The Maple Leafs, under General Manager, Brian Burke, have built a deep system of prospects which boasts the likes of Nazem Kadri, Joe Colborne and Jesse Blacker, to highlight a few. Most experts who have been consulted on the issue believe it to stack up anywhere between tenth and thirteenth in the National Hockey League as far as prospect stables go, and it should continue to grow this Friday.
It wasnâ€™t long ago that draft junkies and scouts alike were heralding the 2011 Draft Class as â€˜weakâ€™ and spouting off much doom and gloom. Not anymore. Considered a fairly deep class now by some, though probably without any NHL Ready Stars (ala Crosby, Ovechkin, etc.), many have considered the top 50 players to be all fairly similar players in talent projection and upside. So weâ€™ll refer to it as a â€œ50 Deepâ€ Draft.
With three picks stationed in the top 40, Burke has a chance to improve the long term outlook of the Buds, and his position looks fairly good going into Minnesota. At 25th, 30th and 39th Overall, we could see any number of deals go down or the organization stand pat and pull away with three more higher end prospects to add to the organization. Either way, itâ€™s hard to deny that Burke has done an admirable job for fans of the Blue â€˜n White when it comes to building a developmental system. And thatâ€™s without praising Toronto Marlies head coach, Dallas Eakins, for his work with the organizationâ€™s future.
The talk out of draft circles is that we can expect a lot of parity after the Top 10, which includes the likes of Nugent-Hopkins, Larsson, Hamilton and Strome. From there on, general sentiment is that very little separates the players, so we can expect a lot of surprises on the tube Friday as it comes down to organizational preference.
The needs are pretty evident for Leafs faithful; size and skill are still a necessity amongst the top six forwards. When asked about what they target at the Draft, Burke stated in recent interviews that his number one priority was character, and that number two on the checklist was foot speed. Thereâ€™s plenty of options available for Brian Burke come Friday, and here are a few I believe he should be looking at.
I wonâ€™t go into huge detail on this mammoth winger, as Alex Tran had a great piece on him which can be found here, but suffice to say, this power forward once topped most scoutsâ€™ lists. The tools are all there, from a long fluid stride with solid mobility to his 6â€™2 frame. He owns an NHL-calibre release for his heavy shot, and the ability to pick spots with it. Heâ€™s a dominating force and if Bob McKenzieâ€™s Top 60 List is as accurate as usual, Saad may be within Burkeâ€™s reach. Having watched the likes of Nathan Horton, Milan Lucic and the Bruins’ big, powerful team take home the Cup, itâ€™s hard to not want to emulate their winning formula.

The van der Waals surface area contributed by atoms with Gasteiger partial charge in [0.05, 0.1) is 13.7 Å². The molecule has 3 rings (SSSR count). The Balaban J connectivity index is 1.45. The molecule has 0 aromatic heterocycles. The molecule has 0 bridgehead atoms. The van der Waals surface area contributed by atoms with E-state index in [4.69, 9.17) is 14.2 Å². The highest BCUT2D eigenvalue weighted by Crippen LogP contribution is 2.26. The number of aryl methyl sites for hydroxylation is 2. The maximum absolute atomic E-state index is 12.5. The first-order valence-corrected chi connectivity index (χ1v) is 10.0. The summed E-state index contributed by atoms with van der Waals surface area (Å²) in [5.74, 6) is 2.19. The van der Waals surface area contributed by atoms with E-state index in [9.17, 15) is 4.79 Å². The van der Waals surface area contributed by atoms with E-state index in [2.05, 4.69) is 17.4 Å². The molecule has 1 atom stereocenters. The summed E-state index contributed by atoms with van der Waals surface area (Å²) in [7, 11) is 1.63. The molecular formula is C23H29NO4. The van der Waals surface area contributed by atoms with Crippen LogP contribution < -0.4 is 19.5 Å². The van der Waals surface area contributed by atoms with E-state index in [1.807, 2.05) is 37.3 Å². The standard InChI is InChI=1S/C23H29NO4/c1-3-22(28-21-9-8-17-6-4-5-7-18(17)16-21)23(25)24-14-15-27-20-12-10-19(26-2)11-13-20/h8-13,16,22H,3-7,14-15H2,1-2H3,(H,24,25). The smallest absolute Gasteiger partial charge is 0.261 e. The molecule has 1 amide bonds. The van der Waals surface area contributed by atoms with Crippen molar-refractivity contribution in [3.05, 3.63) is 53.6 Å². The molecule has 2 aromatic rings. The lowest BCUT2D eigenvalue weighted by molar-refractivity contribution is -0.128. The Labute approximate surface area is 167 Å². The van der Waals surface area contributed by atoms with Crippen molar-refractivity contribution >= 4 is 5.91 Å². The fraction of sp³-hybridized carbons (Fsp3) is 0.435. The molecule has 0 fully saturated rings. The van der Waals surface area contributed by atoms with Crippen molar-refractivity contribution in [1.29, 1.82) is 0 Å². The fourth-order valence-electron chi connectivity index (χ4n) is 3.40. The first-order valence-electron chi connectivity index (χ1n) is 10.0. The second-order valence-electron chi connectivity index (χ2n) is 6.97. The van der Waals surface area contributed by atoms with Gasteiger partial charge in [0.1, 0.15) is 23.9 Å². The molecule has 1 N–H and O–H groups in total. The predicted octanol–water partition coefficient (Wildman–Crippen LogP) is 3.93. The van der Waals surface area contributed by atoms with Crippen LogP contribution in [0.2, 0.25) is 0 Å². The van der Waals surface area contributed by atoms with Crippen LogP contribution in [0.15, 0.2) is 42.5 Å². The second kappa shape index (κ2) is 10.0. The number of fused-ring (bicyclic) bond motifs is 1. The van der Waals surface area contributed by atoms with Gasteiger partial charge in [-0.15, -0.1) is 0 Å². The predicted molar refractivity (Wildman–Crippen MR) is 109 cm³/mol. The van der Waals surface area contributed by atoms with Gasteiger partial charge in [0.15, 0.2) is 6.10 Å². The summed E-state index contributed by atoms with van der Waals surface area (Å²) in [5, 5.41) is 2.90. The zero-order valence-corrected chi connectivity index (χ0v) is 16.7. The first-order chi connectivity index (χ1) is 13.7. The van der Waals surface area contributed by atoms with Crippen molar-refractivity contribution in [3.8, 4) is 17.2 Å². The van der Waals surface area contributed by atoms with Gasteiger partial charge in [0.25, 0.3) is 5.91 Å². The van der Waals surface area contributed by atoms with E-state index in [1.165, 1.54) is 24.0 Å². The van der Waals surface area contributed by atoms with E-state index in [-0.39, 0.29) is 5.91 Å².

Rated at 26 on Bob McKenzieâ€™s list from last night, Jenner is the type of kid that NHL Coaches drool over. Heâ€™s not the kid to wow you with some high end offensive play, but will go through a brick wall for his team, and get fans cheering. Iâ€™m sure most Leaf fans remember â€œThe Shiftâ€, courtesy of Tim Brent? Boone Jenner is that same type of two-way hard working forward who will have fans on their feet for that sort of play, and complements that with an ability to contribute in an offensive way. You’d have a heck of a dominant player if you could put Jennerâ€™s motor into some of the top 20 players’ skill sets. His feet never stop moving, and heâ€™ll go to the dirty areas to put up points. At 6â€™2 and 200 lbs, he has the size Burke covets, shows great faceoff acumen and is a contributor in all three zones. Outside of the obvious skating issues, there isnâ€™t a whole lot to dislike about Jennerâ€™s game, and it’s not hard to envision him as a fan favourite in Toronto. Did I mention heâ€™s been called â€œclutchâ€ in his offensive production?
Itâ€™s been suggested that the Leafs, amongst a few other teams, came away from the Combine extremely impressed and interested in the Swedish forward. The newest work-out buddy of Gabriel Landeskog, Rakell suggested to anyone who would listen that he will be as good as the guys taken at the top of the draft. At 6â€™0, he doesnâ€™t have the largest frame, but plays bigger than his body, and really tries to get under the oppositionâ€™s skin. The Stockholm native is a quick skater who gets in on the forecheck well and draws turnovers out of defenders. He shows a good head for the game on the ice, and some decent hands, though to this point has not shown serious offensive potential. Some questions surround his offensive upside, but most are positive heâ€™ll end up an NHLâ€™er in a secondary role. Heâ€™ll go to the dirty areas to score, and is a coach’s dream. With hard work and his “be the best” attitude, maybe he exceeds expectations. One team can only wish come Friday.
At this point, without a real target to discuss and so much parity from ten on down, trading up would seem a bit fruitless for Burke unlessÂ itâ€™s into the mid-to-early-teens. As unlikely as that is, donâ€™t be entirely shocked come Friday when Brian Burke does target a guy he likes, and we can only hope itâ€™s a center with some size. After Joe Colborne, things seem a bit bleak down the middle, considering Greg McKegg is likely a winger at the NHL Level and Sondre Olden is a project prospect, leaving the recently signed but undrafted Andrew Crescenzi as the next best thing. The winning trend in the NHL has shown the best teams to build along the blue line and down the middle, and that talent is usually home grown. You can bet Burke has noticed the trend, and will try to address it this Friday.